“It’s shameful that our nation persecuted and discriminated against dedicated public servants simply because of who they were, or who they were perceived to be,” Senator Merkley said. “Our nation must acknowledge and confront this ugly history—and we should write into law full protections for all Americans, so that no American worker ever again loses a job because of anti-LGBT discrimination.”
“We can never fully repay the victims of the Lavender Scare and their families for the hardship that discrimination caused them,” Senator Van Hollen said. “But we can do everything possible to acknowledge the mistakes of our past and pledge to fight for equal protection and equal rights for the State Department’s LGBTQI community. With this bill, we will ensure the victims of the Lavender Scare are honored for their great sacrifice, and take a step forward in the march toward equality for all federal workers.”
“Virginia is home to many current and former State Department employees who have played a pivotal role in shaping American foreign policy. Some of these dedicated civil servants carried out their tasks in spite of discriminatory agency policies and risked termination simply because of their actual or perceived sexual orientation,” Senator Kaine said. “The LOVE Act helps reconcile this shameful past and provides needed guidance and support for LGBTQ employees.”
“The Lavender Scare was a painful part of our history that is rarely discussed,” Senator Baldwin said. “While decades have passed, it remains a troubling example of the role homophobia and bigotry has played in the history of our nation, including at the highest levels of federal government. I believe that we all have the shared responsibility to pass on to the next generation an America that is more equal, not less – and that starts with acknowledging and learning from the mistakes of our past. This legislation will help shine a light on this dark chapter of our history, honor the men and women that were affected and help us continue the march towards full equality.”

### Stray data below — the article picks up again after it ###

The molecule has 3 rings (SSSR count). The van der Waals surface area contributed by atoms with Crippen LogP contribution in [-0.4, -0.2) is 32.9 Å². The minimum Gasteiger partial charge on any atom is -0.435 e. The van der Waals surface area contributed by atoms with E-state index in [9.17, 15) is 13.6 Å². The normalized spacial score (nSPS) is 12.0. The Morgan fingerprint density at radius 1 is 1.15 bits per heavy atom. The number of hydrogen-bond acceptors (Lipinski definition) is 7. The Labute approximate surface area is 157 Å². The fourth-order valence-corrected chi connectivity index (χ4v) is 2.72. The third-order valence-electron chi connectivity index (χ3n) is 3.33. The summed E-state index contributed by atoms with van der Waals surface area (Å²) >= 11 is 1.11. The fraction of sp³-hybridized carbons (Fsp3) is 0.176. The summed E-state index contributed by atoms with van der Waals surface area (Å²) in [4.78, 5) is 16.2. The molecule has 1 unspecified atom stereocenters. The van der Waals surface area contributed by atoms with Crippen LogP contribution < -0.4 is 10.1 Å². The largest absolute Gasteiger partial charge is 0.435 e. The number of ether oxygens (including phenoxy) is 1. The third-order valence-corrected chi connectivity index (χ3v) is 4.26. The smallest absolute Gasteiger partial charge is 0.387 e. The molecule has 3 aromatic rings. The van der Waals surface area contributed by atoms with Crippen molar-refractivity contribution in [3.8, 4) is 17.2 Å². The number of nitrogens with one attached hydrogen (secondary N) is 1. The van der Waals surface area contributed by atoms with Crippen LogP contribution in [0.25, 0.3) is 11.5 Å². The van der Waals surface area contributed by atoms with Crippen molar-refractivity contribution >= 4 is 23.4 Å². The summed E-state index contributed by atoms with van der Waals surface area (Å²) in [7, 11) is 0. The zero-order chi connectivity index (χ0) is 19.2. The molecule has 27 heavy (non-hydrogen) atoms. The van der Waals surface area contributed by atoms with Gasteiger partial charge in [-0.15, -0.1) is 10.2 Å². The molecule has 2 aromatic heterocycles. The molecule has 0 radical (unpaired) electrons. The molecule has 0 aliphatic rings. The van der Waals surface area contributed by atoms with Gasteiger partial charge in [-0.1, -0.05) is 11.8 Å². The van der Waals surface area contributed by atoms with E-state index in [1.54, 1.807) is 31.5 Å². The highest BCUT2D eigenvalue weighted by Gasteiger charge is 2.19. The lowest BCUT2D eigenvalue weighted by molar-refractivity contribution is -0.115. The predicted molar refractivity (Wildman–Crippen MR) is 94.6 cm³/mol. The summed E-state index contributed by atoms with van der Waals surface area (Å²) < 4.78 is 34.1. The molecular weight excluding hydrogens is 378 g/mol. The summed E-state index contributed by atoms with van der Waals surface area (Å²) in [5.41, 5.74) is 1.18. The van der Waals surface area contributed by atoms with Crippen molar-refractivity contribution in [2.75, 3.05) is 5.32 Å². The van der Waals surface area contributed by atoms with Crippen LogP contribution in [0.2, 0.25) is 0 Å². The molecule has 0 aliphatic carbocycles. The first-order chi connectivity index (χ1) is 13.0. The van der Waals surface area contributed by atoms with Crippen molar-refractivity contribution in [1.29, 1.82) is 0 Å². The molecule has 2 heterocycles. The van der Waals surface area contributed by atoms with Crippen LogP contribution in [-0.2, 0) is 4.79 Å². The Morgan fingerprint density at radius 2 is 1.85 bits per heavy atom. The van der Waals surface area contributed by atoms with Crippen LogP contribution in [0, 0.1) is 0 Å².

- Provides a history of the “Lavender Scare” from 1950 until today;
- Instructs the Director General of the Foreign Service and Director of Human Resources to conduct an internal review of all firings during this period to determine whom State wrongfully terminated due to their perceived sexual orientation, through an orderly and transparent process that safeguards privacy rights;
- Establishes a “reconciliation board” that would provide State officials and their families who were wrongfully terminated because of their perceived sexual orientation with the opportunity to correct their employment record to reflect their valued service;
- Acknowledges the apology Secretary Kerry offered for these injustices and issues an apology from the Congress for its role in being complicit in these actions;
- Instructs the State Department to establish a permanent exhibit on the “Lavender Scare” in the State Department’s National Museum of American Diplomacy;
- Provides guidance for the Department on issues of assuring visas for the same-sex spouses of Foreign Service personnel posted overseas; and
- Establishes an advancement board to address issues faced by current Lesbian, Gay, Bisexual, Transgender, Queer, and Intersex (LGBTQI) employees at the State Department.